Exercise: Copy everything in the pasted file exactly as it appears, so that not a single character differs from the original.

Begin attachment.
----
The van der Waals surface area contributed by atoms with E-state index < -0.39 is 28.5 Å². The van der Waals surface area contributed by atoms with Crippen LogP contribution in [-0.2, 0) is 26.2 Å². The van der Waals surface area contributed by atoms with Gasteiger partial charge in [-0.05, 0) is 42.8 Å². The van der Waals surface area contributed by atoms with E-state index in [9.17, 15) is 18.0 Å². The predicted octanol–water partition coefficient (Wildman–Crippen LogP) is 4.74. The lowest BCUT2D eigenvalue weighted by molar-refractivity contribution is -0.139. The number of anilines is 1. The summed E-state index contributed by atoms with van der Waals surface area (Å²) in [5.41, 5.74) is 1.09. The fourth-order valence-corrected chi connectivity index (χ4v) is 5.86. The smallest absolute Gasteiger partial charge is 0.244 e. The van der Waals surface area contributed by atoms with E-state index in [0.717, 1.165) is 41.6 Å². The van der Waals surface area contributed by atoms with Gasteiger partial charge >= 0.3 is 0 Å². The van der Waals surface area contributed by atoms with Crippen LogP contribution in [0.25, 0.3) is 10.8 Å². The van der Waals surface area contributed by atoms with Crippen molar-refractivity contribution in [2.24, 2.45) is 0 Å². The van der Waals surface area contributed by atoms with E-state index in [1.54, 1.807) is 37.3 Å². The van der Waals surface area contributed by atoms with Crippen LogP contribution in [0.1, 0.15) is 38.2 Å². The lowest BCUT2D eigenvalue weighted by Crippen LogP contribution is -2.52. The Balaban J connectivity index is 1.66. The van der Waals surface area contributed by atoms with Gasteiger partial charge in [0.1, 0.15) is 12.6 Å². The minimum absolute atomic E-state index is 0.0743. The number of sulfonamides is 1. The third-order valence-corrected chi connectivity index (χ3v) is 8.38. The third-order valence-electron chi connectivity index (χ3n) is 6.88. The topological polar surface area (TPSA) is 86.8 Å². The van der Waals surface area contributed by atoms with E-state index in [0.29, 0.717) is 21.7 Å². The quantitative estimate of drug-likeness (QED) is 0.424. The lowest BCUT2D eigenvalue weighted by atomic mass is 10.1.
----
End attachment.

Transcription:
The van der Waals surface area contributed by atoms with E-state index < -0.39 is 28.5 Å². The van der Waals surface area contributed by atoms with Crippen LogP contribution in [-0.2, 0) is 26.2 Å². The van der Waals surface area contributed by atoms with Gasteiger partial charge in [-0.05, 0) is 42.8 Å². The van der Waals surface area contributed by atoms with E-state index in [9.17, 15) is 18.0 Å². The predicted octanol–water partition coefficient (Wildman–Crippen LogP) is 4.74. The lowest BCUT2D eigenvalue weighted by molar-refractivity contribution is -0.139. The number of anilines is 1. The summed E-state index contributed by atoms with van der Waals surface area (Å²) in [5.41, 5.74) is 1.09. The fourth-order valence-corrected chi connectivity index (χ4v) is 5.86. The smallest absolute Gasteiger partial charge is 0.244 e. The van der Waals surface area contributed by atoms with E-state index in [0.717, 1.165) is 41.6 Å². The van der Waals surface area contributed by atoms with Gasteiger partial charge >= 0.3 is 0 Å². The van der Waals surface area contributed by atoms with Crippen LogP contribution in [0.25, 0.3) is 10.8 Å². The van der Waals surface area contributed by atoms with Crippen molar-refractivity contribution in [2.24, 2.45) is 0 Å². The van der Waals surface area contributed by atoms with E-state index in [1.54, 1.807) is 37.3 Å². The van der Waals surface area contributed by atoms with Crippen LogP contribution in [0.1, 0.15) is 38.2 Å². The lowest BCUT2D eigenvalue weighted by Crippen LogP contribution is -2.52. The Balaban J connectivity index is 1.66. The van der Waals surface area contributed by atoms with Gasteiger partial charge in [0.1, 0.15) is 12.6 Å². The minimum absolute atomic E-state index is 0.0743. The number of sulfonamides is 1. The third-order valence-corrected chi connectivity index (χ3v) is 8.38. The third-order valence-electron chi connectivity index (χ3n) is 6.88. The topological polar surface area (TPSA) is 86.8 Å². The van der Waals surface area contributed by atoms with E-state index in [0.29, 0.717) is 21.7 Å². The quantitative estimate of drug-likeness (QED) is 0.424. The lowest BCUT2D eigenvalue weighted by atomic mass is 10.1.